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Schools get smart about security

Date: 16/07/2008           Category: Learning and Achievement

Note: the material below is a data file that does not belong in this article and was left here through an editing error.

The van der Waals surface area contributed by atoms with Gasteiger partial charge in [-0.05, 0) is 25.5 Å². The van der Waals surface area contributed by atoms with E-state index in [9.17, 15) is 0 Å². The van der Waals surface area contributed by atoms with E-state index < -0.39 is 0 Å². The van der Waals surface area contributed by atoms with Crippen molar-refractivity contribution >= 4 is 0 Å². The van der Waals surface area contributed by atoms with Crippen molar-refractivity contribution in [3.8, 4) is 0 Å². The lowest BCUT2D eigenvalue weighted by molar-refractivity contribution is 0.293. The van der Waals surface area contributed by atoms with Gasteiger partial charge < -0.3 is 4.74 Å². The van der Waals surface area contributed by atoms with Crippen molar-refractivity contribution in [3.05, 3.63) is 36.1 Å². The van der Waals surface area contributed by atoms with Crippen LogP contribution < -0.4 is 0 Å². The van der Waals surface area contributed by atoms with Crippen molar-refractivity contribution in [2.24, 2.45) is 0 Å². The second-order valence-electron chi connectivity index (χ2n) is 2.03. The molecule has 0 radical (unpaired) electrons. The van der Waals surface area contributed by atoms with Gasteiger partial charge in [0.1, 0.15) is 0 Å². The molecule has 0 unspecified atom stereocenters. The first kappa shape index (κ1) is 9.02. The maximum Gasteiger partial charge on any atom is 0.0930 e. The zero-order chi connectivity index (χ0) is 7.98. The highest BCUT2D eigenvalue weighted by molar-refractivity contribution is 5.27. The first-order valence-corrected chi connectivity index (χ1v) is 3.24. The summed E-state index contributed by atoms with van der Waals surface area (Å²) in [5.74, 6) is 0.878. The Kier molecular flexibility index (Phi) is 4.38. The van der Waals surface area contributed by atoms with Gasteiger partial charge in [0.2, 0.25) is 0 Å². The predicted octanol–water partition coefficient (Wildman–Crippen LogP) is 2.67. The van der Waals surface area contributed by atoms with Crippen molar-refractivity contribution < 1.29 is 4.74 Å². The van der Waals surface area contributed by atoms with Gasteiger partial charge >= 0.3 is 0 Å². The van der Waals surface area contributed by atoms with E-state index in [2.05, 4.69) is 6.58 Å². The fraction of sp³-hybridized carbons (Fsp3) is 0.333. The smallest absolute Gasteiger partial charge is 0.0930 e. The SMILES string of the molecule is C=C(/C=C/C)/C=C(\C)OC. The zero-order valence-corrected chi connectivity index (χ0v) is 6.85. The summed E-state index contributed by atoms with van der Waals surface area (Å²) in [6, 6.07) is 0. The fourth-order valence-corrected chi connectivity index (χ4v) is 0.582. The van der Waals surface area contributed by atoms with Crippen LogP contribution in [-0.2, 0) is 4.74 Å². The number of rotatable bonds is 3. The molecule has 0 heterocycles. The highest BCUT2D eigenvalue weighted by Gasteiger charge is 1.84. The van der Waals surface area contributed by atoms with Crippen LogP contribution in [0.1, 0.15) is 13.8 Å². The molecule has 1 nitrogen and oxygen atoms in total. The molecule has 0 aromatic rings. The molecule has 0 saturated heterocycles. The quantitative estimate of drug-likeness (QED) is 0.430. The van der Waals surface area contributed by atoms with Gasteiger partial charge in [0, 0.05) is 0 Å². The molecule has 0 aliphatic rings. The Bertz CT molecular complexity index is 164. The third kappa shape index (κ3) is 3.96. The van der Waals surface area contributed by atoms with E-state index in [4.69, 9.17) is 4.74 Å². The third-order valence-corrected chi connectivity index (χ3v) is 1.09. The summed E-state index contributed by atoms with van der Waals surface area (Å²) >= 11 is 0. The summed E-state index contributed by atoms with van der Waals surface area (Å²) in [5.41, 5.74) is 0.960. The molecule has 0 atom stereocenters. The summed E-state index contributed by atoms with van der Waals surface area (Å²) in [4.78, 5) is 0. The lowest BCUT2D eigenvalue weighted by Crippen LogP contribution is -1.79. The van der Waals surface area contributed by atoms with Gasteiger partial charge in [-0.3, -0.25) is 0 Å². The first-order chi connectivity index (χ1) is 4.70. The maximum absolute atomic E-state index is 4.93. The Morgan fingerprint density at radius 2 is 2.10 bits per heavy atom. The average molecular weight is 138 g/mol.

Young crime busters have been helping protect their school from thieves. Pupils at Delce Junior School in The Tideway, Rochester, were this week, ( Monday, 14 July), marking up their computers and valuable ICT equipment with an innovative security coded liquid paint as a deterrent to thieves. The paint, called SmartWater, has been given to every school in Medway as part of a jointly-funded venture between Medway Council and Kent Police in Medway to combat the theft of school equipment and lead roofing. The colourless solution contains a reference code unique to each school or individual. Although the solution dries invisible when applied to items such as ICT equipment and overhead projectors, it reveals details of the item’s owner when shone under an ultraviolet light, making it easier for the police to trace items back to their owners. The dye also leaves a mark on criminals who have come into contact with SmartWater-marked items. In 2007/8 the theft of IT equipment from Medway schools was in excess of £25,000, while the associated damage as a result of burglary or theft was £46,000. Delce Junior School headteacher Sue Burt welcomed the campaign. She said: “Delce Junior School is pleased to be working with Medway Council and Kent Police. “Although the school doesn't traditionally have a problem with break-ins, there are many schools that do, and thefts of valuable equipment take time, money and energy away from our core purpose of teaching and learning. “Involving the children in the launch has helped them see that they can be instrumental in making their community a better place to be.” Medway Council’s Portfolio Holder for Children’s Services Cllr Les Wicks is confident the SmartWater technology will deter criminals from targeting schools. He said: “This is an exciting venture which we hope will reduce the number of schools that become victims of burglary. “Thieves who steal from our schools have a detrimental effect on our children’s education by taking important objects needed to develop their learning. I am confident this new equipment will help stamp out thefts from schools once and for all.” Medway Council’s Director of Children and Adults Rose Collinson said: “We are pleased to be working in partnership with Kent Police in Medway to make sure our children and young people can learn and achieve safely in schools and settings that have not been burgled or vandalised.” Insp Dave Coleman, who has coordinated the initiative, said: ”There has been a significant increase in the value of scrap metal and in turn this has resulted in thefts of metals increasing. ”A common target for thieves is lead flashing, copper piping, plumbing material and cabling. In Medway we know that roof flashing is commonly stolen. ”Both the police and council want to make life as hard as possible for a thief and have worked together to roll out the use of SmartWater in every school in time for the summer holiday. ”Our message is simple, if you break into a school in Medway, there is a good chance we can forensically link you to the scene of the crime thanks to the introduction of SmartWater. I am confident that this campaign will not only help us charge those who do not listen to our warnings but also deter potential burglars.” Portfolio Holder for Community Safety and Enforcement Cllr Rehman Chishti added: “The theft from schools can have a detrimental effect on children’s learning by causing disruption and making equipment unavailable to staff and pupils. “Marking equipment with SmartWater should hopefully deter would-be thieves and make it easier to recover stolen equipment.”